Fight heart disease with the American Heart Association's Life Simple 7 plan
1/20/2017, 6 a.m.
Heart disease is the number one killer of Americans.
Every year, nearly one of every three deaths in the United States is from cardiovascular disease.
Protect yourself from, and fight heart disease with the American Heart Association’s Life’s Simple 7.
nYou don’t have to join a gym or run in a 5K. Start small by incorporating physical activity into your daily routine more and more. Along with gaining strength and stamina, regular physical activity can lower blood pressure, keep body weight under control and lower your LDL or “bad” cholesterol.
Regular physical activity is also associated with lower risk of type 2 diabetes, reduced depression, improved bone density, and improved sleep quality for adults.
It’s easy to start. Take the stairs instead of the elevator, park at the farthest end of the parking lot or use your lunch break to take a quick walk.
For a healthy heart, aim for at least 2 ½ hours of moderate physical activity weekly.
Cholesterol, a waxy substance in the bloodstream and in the cells of our body, plays an important role in keeping us healthy. There are two types of cholesterol – the “good” kind (HDL) and the “bad” kind (LDL). High levels of bad cholesterol can clog your arteries, increasing your risk of heart attack and stroke. Good cholesterol, HDL, cleans out the bad cholesterol from the arteries.
Build good cholesterol with regular physical activity, limit saturated fat by reducing red meats, choosing low-fat dairy, healthier fats such as olive and certain vegetable oils, and avoiding trans fats. For some people, diet and lifestyle changes alone aren’t enough. Your doctor may prescribe cholesterol-lowering medication to keep your cholesterol levels in check.
Eating the right foods can help you control your weight, blood pressure, blood sugar and cholesterol. Follow DASH eating plan that includes fruits, vegetables, whole grains, and other healthy choices.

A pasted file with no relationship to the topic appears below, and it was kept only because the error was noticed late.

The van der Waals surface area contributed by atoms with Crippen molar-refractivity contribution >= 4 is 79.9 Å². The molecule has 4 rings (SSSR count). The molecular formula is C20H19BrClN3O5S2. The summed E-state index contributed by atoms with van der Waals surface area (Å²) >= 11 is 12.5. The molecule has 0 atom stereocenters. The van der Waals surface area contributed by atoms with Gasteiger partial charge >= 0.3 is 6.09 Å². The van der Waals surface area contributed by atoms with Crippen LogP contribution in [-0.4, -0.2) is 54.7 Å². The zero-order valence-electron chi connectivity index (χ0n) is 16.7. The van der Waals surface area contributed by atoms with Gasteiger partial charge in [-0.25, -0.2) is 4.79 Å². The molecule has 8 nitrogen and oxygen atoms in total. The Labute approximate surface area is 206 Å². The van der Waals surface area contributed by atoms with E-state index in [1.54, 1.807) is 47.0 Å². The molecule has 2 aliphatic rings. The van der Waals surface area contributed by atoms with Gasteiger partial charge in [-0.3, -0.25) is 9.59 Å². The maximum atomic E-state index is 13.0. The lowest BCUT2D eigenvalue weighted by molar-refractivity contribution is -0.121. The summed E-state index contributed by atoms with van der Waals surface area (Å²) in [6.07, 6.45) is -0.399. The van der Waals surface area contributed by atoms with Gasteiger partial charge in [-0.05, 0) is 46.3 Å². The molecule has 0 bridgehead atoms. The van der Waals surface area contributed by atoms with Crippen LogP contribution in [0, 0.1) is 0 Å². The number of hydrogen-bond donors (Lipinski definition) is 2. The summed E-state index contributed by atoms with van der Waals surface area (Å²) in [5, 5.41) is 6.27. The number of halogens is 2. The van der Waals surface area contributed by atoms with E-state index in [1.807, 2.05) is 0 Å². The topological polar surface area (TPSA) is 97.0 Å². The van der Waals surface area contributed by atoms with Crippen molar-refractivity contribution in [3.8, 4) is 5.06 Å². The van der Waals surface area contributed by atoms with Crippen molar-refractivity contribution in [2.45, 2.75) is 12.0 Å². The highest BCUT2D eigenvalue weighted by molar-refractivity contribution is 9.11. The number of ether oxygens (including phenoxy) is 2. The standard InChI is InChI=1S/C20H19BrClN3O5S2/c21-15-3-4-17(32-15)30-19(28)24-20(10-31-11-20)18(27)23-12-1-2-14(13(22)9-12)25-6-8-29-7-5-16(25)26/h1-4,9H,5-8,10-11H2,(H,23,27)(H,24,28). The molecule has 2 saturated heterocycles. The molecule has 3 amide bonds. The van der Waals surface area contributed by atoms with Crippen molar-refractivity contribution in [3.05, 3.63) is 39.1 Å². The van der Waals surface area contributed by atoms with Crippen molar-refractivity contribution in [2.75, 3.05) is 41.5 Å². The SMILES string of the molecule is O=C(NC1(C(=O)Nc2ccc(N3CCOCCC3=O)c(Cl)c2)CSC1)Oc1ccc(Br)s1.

Look for heart-healthy foods stamped with the American Heart Association’s Heart-Check mark.
Manage blood pressure.
About 40 percent of African Americans have high blood pressure — yet about 14% of adults 60 years and older don’t even know they have it. That’s because high blood pressure, “the silent killer,” has no symptoms. Keeping your blood pressure in a healthy range starts with eating a heart-healthy diet. Other important factors are exercising regularly; maintaining a healthy weight; limiting salt and alcohol; and taking medication prescribed by your doctor.
Maintain a healthy weight.
Overweight and obesity are risk factors for cardiovascular disease. In the US, 69 percent of adults are either overweight or obese. Higher body mass index (BMI) is associated with higher risk of type 2 diabetes and obesity is a strong predictor of sleep disordered breathing.
For overweight or obese adults with other cardiovascular risk factors (such as high blood pressure), maintaining a weight loss of 3-5 percent of body weight can produce clinically meaningful results. Greater weight loss can produce even greater results on blood pressure, cholesterol levels, and blood sugar.
Reduce blood sugar
Diabetes is a risk factor for cardiovascular disease. Heart disease death rates among adults with diabetes are 2 to 4 times higher than adults without diabetes. You can minimize the impact of diabetes on your body — and even prevent or delay the onset of diabetes — by eating right, controlling your weight, exercising and taking medication prescribed by your doctor. In some cases, lifestyle changes result in less need for medication.
It’s time to kick the habit. Going smoke-free can help reduce risk of heart disease and stroke, but also cancer and chronic lung disease. The payoff is almost immediate. Quit smoking and you’ll lower your excess risk of developing heart disease and stroke within only a few years.
For more information, visit www.heart.org/HEARTORG/HealthyLiving/
What is BMI
Body mass index (BMI) is a measure of body fat based on height and weight of adult men and women.
If your BMI is... You are...
Below 18.5... Underweight
30.0 and Above... Obese
Calculate your BMI at www.nhlbi.nih.gov/health/educational/lose_wt/BMI/bmicalc.htm